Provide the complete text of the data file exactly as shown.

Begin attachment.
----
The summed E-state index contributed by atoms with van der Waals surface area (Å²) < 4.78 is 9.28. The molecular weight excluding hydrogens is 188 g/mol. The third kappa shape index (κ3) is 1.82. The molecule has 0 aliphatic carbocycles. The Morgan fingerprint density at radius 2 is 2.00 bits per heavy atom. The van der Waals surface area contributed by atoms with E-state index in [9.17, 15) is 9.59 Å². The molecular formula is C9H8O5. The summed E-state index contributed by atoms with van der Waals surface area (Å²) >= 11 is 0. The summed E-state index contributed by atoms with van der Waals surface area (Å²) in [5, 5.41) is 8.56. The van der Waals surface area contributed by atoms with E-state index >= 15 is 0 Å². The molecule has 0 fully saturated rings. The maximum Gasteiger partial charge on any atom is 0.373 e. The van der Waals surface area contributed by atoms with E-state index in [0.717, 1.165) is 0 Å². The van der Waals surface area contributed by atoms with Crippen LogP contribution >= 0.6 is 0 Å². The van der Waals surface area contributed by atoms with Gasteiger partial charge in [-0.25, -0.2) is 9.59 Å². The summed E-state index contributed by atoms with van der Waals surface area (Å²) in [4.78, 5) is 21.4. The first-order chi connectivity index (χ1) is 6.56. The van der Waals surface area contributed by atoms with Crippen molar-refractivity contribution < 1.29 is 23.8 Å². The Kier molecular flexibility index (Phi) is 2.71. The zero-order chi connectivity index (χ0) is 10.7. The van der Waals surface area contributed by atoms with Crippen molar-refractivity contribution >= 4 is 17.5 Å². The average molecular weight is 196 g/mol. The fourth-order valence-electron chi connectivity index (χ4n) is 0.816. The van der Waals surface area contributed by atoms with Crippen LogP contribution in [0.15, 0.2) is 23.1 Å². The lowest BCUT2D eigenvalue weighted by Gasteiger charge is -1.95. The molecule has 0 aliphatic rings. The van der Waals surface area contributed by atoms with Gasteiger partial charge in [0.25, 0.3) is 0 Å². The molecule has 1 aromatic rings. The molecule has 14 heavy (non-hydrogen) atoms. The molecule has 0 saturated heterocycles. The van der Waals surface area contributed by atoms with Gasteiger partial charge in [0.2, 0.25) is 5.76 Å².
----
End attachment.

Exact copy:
The summed E-state index contributed by atoms with van der Waals surface area (Å²) < 4.78 is 9.28. The molecular weight excluding hydrogens is 188 g/mol. The third kappa shape index (κ3) is 1.82. The molecule has 0 aliphatic carbocycles. The Morgan fingerprint density at radius 2 is 2.00 bits per heavy atom. The van der Waals surface area contributed by atoms with E-state index in [9.17, 15) is 9.59 Å². The molecular formula is C9H8O5. The summed E-state index contributed by atoms with van der Waals surface area (Å²) >= 11 is 0. The summed E-state index contributed by atoms with van der Waals surface area (Å²) in [5, 5.41) is 8.56. The van der Waals surface area contributed by atoms with E-state index >= 15 is 0 Å². The molecule has 0 fully saturated rings. The maximum Gasteiger partial charge on any atom is 0.373 e. The van der Waals surface area contributed by atoms with E-state index in [0.717, 1.165) is 0 Å². The van der Waals surface area contributed by atoms with Crippen LogP contribution >= 0.6 is 0 Å². The van der Waals surface area contributed by atoms with Gasteiger partial charge in [-0.25, -0.2) is 9.59 Å². The summed E-state index contributed by atoms with van der Waals surface area (Å²) in [4.78, 5) is 21.4. The first-order chi connectivity index (χ1) is 6.56. The van der Waals surface area contributed by atoms with Crippen molar-refractivity contribution < 1.29 is 23.8 Å². The Kier molecular flexibility index (Phi) is 2.71. The zero-order chi connectivity index (χ0) is 10.7. The van der Waals surface area contributed by atoms with Crippen molar-refractivity contribution >= 4 is 17.5 Å². The average molecular weight is 196 g/mol. The fourth-order valence-electron chi connectivity index (χ4n) is 0.816. The van der Waals surface area contributed by atoms with Crippen LogP contribution in [0.15, 0.2) is 23.1 Å². The lowest BCUT2D eigenvalue weighted by Gasteiger charge is -1.95. The molecule has 0 aliphatic rings. The van der Waals surface area contributed by atoms with Gasteiger partial charge in [0.25, 0.3) is 0 Å². The molecule has 1 aromatic rings. The molecule has 14 heavy (non-hydrogen) atoms. The molecule has 0 saturated heterocycles. The van der Waals surface area contributed by atoms with Gasteiger partial charge in [0.2, 0.25) is 5.76 Å².